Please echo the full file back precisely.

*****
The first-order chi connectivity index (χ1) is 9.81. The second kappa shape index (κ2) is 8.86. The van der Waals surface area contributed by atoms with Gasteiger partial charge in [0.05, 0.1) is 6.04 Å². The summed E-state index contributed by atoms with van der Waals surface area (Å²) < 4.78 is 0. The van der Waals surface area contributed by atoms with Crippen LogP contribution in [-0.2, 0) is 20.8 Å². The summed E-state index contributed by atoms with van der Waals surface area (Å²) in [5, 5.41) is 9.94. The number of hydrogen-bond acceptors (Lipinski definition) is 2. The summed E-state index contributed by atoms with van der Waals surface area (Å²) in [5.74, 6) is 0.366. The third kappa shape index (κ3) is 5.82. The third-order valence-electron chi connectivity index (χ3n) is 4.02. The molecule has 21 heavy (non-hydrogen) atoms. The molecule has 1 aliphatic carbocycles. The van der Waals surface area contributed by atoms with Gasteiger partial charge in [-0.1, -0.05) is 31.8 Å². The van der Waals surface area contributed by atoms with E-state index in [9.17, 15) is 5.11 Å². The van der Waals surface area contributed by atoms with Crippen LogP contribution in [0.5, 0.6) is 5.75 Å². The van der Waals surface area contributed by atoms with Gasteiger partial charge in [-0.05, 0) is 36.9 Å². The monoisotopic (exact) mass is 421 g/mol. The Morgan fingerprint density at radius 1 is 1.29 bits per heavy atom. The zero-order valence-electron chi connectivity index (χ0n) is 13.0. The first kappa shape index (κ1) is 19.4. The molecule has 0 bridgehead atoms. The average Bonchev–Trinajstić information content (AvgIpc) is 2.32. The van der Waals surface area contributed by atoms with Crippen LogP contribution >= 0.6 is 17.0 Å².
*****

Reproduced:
The first-order chi connectivity index (χ1) is 9.81. The second kappa shape index (κ2) is 8.86. The van der Waals surface area contributed by atoms with Gasteiger partial charge in [0.05, 0.1) is 6.04 Å². The summed E-state index contributed by atoms with van der Waals surface area (Å²) < 4.78 is 0. The van der Waals surface area contributed by atoms with Crippen LogP contribution in [-0.2, 0) is 20.8 Å². The summed E-state index contributed by atoms with van der Waals surface area (Å²) in [5, 5.41) is 9.94. The number of hydrogen-bond acceptors (Lipinski definition) is 2. The summed E-state index contributed by atoms with van der Waals surface area (Å²) in [5.74, 6) is 0.366. The third kappa shape index (κ3) is 5.82. The third-order valence-electron chi connectivity index (χ3n) is 4.02. The molecule has 21 heavy (non-hydrogen) atoms. The molecule has 1 aliphatic carbocycles. The van der Waals surface area contributed by atoms with Gasteiger partial charge in [-0.1, -0.05) is 31.8 Å². The van der Waals surface area contributed by atoms with E-state index in [9.17, 15) is 5.11 Å². The van der Waals surface area contributed by atoms with Crippen LogP contribution in [0.5, 0.6) is 5.75 Å². The van der Waals surface area contributed by atoms with Gasteiger partial charge in [-0.05, 0) is 36.9 Å². The monoisotopic (exact) mass is 421 g/mol. The Morgan fingerprint density at radius 1 is 1.29 bits per heavy atom. The zero-order valence-electron chi connectivity index (χ0n) is 13.0. The first kappa shape index (κ1) is 19.4. The molecule has 0 bridgehead atoms. The average Bonchev–Trinajstić information content (AvgIpc) is 2.32. The van der Waals surface area contributed by atoms with Crippen LogP contribution >= 0.6 is 17.0 Å².